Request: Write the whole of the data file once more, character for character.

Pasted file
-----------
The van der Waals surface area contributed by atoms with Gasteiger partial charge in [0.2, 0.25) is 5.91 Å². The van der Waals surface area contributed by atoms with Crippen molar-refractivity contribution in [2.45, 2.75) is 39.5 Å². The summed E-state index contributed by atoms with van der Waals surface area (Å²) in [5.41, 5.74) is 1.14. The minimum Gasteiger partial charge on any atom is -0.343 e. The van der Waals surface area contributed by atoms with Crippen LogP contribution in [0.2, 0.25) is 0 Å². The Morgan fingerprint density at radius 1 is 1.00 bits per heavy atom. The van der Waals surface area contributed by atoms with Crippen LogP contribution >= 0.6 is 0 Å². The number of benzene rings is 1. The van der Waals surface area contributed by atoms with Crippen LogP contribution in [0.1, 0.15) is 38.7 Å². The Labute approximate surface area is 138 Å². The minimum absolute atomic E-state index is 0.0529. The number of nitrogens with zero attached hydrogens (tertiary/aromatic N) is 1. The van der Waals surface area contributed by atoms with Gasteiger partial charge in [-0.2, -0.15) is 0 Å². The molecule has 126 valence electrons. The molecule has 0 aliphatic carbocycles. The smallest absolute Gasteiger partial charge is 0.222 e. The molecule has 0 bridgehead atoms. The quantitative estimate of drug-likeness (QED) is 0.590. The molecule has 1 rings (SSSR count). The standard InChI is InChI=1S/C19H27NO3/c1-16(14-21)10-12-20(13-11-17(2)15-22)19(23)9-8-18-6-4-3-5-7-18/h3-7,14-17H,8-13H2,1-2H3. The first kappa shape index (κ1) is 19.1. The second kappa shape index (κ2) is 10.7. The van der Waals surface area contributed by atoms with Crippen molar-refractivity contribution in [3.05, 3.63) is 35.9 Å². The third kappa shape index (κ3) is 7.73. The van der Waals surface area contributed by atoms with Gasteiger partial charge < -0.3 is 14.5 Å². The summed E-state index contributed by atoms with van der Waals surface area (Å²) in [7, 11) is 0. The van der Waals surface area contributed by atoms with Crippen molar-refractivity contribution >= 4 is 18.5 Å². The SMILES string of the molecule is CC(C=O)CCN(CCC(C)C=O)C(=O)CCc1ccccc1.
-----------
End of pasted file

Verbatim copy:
The van der Waals surface area contributed by atoms with Gasteiger partial charge in [0.2, 0.25) is 5.91 Å². The van der Waals surface area contributed by atoms with Crippen molar-refractivity contribution in [2.45, 2.75) is 39.5 Å². The summed E-state index contributed by atoms with van der Waals surface area (Å²) in [5.41, 5.74) is 1.14. The minimum Gasteiger partial charge on any atom is -0.343 e. The van der Waals surface area contributed by atoms with Crippen LogP contribution in [0.2, 0.25) is 0 Å². The Morgan fingerprint density at radius 1 is 1.00 bits per heavy atom. The van der Waals surface area contributed by atoms with Crippen LogP contribution >= 0.6 is 0 Å². The number of benzene rings is 1. The van der Waals surface area contributed by atoms with Crippen LogP contribution in [0.1, 0.15) is 38.7 Å². The Labute approximate surface area is 138 Å². The minimum absolute atomic E-state index is 0.0529. The number of nitrogens with zero attached hydrogens (tertiary/aromatic N) is 1. The van der Waals surface area contributed by atoms with Gasteiger partial charge in [-0.2, -0.15) is 0 Å². The molecule has 126 valence electrons. The molecule has 0 aliphatic carbocycles. The smallest absolute Gasteiger partial charge is 0.222 e. The molecule has 0 bridgehead atoms. The quantitative estimate of drug-likeness (QED) is 0.590. The molecule has 1 rings (SSSR count). The standard InChI is InChI=1S/C19H27NO3/c1-16(14-21)10-12-20(13-11-17(2)15-22)19(23)9-8-18-6-4-3-5-7-18/h3-7,14-17H,8-13H2,1-2H3. The first kappa shape index (κ1) is 19.1. The second kappa shape index (κ2) is 10.7. The van der Waals surface area contributed by atoms with Crippen molar-refractivity contribution in [3.05, 3.63) is 35.9 Å². The third kappa shape index (κ3) is 7.73. The van der Waals surface area contributed by atoms with Gasteiger partial charge < -0.3 is 14.5 Å². The summed E-state index contributed by atoms with van der Waals surface area (Å²) in [7, 11) is 0. The van der Waals surface area contributed by atoms with Crippen molar-refractivity contribution >= 4 is 18.5 Å². The SMILES string of the molecule is CC(C=O)CCN(CCC(C)C=O)C(=O)CCc1ccccc1.